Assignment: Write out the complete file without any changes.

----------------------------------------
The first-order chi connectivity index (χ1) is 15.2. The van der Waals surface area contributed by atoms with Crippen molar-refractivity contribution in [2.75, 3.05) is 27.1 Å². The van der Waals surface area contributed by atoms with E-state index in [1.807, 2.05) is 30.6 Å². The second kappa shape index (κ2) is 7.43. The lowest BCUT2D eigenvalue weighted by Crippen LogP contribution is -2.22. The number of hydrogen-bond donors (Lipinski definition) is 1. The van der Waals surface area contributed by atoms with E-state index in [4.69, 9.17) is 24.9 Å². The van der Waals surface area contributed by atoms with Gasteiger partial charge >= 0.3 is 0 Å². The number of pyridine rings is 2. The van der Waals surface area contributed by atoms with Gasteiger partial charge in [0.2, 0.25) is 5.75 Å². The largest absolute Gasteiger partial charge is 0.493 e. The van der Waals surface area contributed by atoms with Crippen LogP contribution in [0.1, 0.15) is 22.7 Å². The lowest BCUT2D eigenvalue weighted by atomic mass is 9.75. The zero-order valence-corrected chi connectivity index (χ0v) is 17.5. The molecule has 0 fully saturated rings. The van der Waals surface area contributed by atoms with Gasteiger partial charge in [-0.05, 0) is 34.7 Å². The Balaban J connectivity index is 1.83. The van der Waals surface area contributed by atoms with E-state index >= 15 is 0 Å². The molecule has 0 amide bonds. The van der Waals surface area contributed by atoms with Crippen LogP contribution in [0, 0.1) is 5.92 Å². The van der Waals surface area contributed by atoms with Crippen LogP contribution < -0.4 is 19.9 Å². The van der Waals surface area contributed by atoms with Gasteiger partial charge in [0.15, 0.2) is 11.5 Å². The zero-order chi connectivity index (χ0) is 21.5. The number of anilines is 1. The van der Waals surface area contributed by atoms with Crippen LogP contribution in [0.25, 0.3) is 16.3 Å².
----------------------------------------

The first-order chi connectivity index (χ1) is 15.2. The van der Waals surface area contributed by atoms with Crippen molar-refractivity contribution in [2.75, 3.05) is 27.1 Å². The van der Waals surface area contributed by atoms with E-state index in [1.807, 2.05) is 30.6 Å². The second kappa shape index (κ2) is 7.43. The lowest BCUT2D eigenvalue weighted by Crippen LogP contribution is -2.22. The number of hydrogen-bond donors (Lipinski definition) is 1. The van der Waals surface area contributed by atoms with E-state index in [4.69, 9.17) is 24.9 Å². The van der Waals surface area contributed by atoms with Gasteiger partial charge >= 0.3 is 0 Å². The number of pyridine rings is 2. The van der Waals surface area contributed by atoms with Gasteiger partial charge in [0.2, 0.25) is 5.75 Å². The largest absolute Gasteiger partial charge is 0.493 e. The van der Waals surface area contributed by atoms with Crippen LogP contribution in [0.1, 0.15) is 22.7 Å². The lowest BCUT2D eigenvalue weighted by atomic mass is 9.75. The zero-order valence-corrected chi connectivity index (χ0v) is 17.5. The molecule has 0 fully saturated rings. The van der Waals surface area contributed by atoms with Gasteiger partial charge in [-0.05, 0) is 34.7 Å². The Balaban J connectivity index is 1.83. The van der Waals surface area contributed by atoms with E-state index >= 15 is 0 Å². The molecule has 0 amide bonds. The van der Waals surface area contributed by atoms with Crippen LogP contribution in [0, 0.1) is 5.92 Å². The van der Waals surface area contributed by atoms with Crippen LogP contribution < -0.4 is 19.9 Å². The van der Waals surface area contributed by atoms with Gasteiger partial charge in [0.15, 0.2) is 11.5 Å². The zero-order chi connectivity index (χ0) is 21.5. The number of anilines is 1. The van der Waals surface area contributed by atoms with Crippen LogP contribution in [0.25, 0.3) is 16.3 Å².